Hans Hartung’s early artistic endeavours showed nothing of the originality that was to come. He began by replicating old masters, particularly the German painters, at the Fine Arts Academy of Dresden. It was while in Dresden, in 1922, that he saw an exhibition that changed his life. The Internationale Kunstausstellung showcased modern French and Spanish painters and at this moment Hartung knew that he had to leave Germany and expand his horizons. He experienced much personal and social turmoil throughout the 1930s and 40s, while at the same time developing his own unique style. His first solo exhibition finally came in Paris in 1947.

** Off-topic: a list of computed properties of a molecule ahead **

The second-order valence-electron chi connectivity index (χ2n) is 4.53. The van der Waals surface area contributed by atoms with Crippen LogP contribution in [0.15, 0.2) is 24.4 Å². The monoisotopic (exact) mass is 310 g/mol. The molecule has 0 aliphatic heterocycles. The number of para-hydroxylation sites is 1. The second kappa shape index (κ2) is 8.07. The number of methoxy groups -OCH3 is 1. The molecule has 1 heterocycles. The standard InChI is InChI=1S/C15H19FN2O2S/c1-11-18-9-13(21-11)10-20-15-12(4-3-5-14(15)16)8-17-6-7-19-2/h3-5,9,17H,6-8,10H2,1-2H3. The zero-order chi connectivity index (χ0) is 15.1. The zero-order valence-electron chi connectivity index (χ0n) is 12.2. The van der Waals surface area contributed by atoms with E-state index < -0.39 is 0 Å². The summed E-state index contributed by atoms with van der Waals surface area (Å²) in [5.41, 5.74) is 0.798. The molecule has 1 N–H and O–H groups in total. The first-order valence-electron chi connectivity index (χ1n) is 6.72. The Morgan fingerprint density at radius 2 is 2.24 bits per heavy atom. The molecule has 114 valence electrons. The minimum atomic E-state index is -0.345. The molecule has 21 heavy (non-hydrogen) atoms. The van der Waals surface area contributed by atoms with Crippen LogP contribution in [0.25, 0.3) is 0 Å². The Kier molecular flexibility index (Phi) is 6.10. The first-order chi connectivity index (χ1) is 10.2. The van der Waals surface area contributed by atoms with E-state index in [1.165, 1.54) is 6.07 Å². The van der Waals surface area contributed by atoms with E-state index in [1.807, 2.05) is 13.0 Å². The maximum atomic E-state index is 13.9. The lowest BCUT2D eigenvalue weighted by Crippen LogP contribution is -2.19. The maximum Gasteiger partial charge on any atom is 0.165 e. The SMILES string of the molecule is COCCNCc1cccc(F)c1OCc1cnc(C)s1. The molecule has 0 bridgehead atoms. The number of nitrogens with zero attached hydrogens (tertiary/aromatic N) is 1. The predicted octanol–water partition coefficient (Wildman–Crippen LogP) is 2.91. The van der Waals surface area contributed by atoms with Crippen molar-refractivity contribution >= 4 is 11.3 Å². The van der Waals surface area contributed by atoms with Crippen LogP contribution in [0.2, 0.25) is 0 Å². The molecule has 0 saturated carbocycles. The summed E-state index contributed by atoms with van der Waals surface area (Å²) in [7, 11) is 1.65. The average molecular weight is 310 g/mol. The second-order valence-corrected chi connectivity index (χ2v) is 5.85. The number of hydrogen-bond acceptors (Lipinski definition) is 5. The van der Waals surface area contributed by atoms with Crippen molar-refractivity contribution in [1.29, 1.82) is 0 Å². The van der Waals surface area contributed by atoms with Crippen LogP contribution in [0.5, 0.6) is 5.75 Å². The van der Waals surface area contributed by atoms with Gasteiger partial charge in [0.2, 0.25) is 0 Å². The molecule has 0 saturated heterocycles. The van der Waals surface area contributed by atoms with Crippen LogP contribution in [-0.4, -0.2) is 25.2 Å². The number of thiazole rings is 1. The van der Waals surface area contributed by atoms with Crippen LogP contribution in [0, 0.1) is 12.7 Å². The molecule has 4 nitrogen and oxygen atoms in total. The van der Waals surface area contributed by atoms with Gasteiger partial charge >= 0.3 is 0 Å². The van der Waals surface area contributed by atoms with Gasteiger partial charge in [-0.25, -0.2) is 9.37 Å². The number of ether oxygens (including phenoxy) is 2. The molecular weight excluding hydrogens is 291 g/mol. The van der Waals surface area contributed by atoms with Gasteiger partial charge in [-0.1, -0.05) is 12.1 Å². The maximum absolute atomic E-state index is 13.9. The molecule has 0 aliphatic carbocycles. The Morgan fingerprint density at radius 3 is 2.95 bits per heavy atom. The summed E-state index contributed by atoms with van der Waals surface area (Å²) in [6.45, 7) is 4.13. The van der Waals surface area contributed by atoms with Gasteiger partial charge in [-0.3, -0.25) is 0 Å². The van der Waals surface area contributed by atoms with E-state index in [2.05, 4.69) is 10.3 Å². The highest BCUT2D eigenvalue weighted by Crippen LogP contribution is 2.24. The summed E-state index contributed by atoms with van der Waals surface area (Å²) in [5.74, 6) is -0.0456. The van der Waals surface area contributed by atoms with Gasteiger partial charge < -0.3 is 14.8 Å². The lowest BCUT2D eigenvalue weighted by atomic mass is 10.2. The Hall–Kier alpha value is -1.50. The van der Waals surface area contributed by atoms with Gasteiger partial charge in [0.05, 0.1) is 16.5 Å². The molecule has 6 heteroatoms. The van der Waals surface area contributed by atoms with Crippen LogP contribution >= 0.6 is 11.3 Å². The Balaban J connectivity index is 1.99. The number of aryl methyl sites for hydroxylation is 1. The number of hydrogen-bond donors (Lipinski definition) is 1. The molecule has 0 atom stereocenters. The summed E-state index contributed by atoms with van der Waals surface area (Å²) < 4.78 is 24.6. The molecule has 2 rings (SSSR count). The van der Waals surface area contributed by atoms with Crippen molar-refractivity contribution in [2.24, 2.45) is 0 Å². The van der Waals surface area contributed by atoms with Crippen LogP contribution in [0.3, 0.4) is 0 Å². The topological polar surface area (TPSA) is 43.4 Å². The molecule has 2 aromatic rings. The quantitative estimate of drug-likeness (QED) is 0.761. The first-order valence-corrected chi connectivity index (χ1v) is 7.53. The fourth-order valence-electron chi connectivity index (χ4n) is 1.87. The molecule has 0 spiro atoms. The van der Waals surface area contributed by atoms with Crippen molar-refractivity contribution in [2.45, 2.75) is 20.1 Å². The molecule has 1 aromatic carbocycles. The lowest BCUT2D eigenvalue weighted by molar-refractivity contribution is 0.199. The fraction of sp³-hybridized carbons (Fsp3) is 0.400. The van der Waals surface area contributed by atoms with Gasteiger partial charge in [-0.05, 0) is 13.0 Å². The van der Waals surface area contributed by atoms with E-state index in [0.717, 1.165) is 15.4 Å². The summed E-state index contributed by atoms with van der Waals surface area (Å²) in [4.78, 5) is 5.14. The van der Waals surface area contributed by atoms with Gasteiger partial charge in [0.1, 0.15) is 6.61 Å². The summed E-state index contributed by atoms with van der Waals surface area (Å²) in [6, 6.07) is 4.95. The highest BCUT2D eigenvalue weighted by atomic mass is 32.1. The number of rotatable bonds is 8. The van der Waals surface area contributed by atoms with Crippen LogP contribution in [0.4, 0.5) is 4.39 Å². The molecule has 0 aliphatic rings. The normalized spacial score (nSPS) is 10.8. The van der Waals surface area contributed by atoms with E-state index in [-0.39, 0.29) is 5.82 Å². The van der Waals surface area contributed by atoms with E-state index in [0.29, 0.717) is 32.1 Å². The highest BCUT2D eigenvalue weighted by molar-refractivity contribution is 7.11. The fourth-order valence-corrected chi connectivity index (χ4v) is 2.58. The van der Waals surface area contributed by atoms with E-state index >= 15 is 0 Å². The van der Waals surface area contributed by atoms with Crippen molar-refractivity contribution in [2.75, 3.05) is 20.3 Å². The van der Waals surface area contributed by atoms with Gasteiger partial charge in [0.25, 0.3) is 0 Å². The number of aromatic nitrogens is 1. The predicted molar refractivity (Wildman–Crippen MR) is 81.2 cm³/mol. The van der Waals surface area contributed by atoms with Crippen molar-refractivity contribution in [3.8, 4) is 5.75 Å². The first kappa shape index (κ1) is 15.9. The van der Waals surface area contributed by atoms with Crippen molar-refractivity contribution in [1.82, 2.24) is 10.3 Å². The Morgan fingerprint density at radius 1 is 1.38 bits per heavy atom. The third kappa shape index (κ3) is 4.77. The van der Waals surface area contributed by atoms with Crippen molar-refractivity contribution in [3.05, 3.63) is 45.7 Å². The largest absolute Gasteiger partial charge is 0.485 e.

Hans Hartung gained a reputation in the 1950s for his gestural, abstract art, that was characterised by single colour panels and lengthy, dynamic brushwork and scratches. A consummate innovator, he used a bewildering number of tools to create his art, including garden equipment, plant fronds and a wheelchair. His experimental and free approach inspired a generation of artists, especially the American Lyrical Abstraction movement. He was a key player in Warren Forma’s 1963 documentary ‘The School of Paris’. He continued to create unbound, expressive art until he died in 1989 at the age of 85 in France. His awards include the International Grand Prix at the Venice Biennale in 1960.